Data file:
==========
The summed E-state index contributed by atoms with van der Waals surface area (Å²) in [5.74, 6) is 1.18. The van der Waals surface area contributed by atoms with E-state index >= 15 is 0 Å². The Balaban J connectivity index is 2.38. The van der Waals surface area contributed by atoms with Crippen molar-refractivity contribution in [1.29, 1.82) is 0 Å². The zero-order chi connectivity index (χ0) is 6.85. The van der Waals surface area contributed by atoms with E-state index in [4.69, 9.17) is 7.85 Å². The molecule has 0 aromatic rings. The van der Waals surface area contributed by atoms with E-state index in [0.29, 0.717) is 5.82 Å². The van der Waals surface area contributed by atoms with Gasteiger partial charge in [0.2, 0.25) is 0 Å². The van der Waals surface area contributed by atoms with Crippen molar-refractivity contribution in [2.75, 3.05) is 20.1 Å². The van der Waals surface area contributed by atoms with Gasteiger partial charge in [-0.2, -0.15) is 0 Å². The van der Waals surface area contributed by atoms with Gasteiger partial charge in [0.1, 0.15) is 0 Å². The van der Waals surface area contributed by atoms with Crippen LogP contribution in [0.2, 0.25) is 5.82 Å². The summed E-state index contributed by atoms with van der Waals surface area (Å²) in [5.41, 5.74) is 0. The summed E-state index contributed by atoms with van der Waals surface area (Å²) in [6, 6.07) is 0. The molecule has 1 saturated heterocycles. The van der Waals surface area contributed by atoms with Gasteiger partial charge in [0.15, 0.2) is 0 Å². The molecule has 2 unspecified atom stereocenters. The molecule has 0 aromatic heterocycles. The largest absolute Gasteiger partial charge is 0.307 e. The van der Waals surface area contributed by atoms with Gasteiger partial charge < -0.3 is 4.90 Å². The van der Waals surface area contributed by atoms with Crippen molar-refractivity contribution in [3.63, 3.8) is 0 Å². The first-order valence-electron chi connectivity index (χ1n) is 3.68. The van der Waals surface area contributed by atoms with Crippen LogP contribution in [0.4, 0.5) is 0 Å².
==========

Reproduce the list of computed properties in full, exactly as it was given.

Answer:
The summed E-state index contributed by atoms with van der Waals surface area (Å²) in [5.74, 6) is 1.18. The van der Waals surface area contributed by atoms with E-state index >= 15 is 0 Å². The Balaban J connectivity index is 2.38. The van der Waals surface area contributed by atoms with Crippen molar-refractivity contribution in [1.29, 1.82) is 0 Å². The zero-order chi connectivity index (χ0) is 6.85. The van der Waals surface area contributed by atoms with E-state index in [4.69, 9.17) is 7.85 Å². The molecule has 0 aromatic rings. The van der Waals surface area contributed by atoms with E-state index in [0.29, 0.717) is 5.82 Å². The van der Waals surface area contributed by atoms with Gasteiger partial charge in [0.2, 0.25) is 0 Å². The van der Waals surface area contributed by atoms with Crippen molar-refractivity contribution in [2.75, 3.05) is 20.1 Å². The van der Waals surface area contributed by atoms with Gasteiger partial charge in [-0.2, -0.15) is 0 Å². The van der Waals surface area contributed by atoms with Gasteiger partial charge in [0.1, 0.15) is 0 Å². The van der Waals surface area contributed by atoms with Crippen LogP contribution in [0.2, 0.25) is 5.82 Å². The summed E-state index contributed by atoms with van der Waals surface area (Å²) in [5.41, 5.74) is 0. The summed E-state index contributed by atoms with van der Waals surface area (Å²) in [6, 6.07) is 0. The molecule has 1 saturated heterocycles. The van der Waals surface area contributed by atoms with Gasteiger partial charge in [0.15, 0.2) is 0 Å². The molecule has 2 unspecified atom stereocenters. The molecule has 0 aromatic heterocycles. The largest absolute Gasteiger partial charge is 0.307 e. The van der Waals surface area contributed by atoms with Gasteiger partial charge < -0.3 is 4.90 Å². The van der Waals surface area contributed by atoms with Crippen molar-refractivity contribution in [3.63, 3.8) is 0 Å². The first-order valence-electron chi connectivity index (χ1n) is 3.68. The van der Waals surface area contributed by atoms with Crippen LogP contribution in [0.4, 0.5) is 0 Å².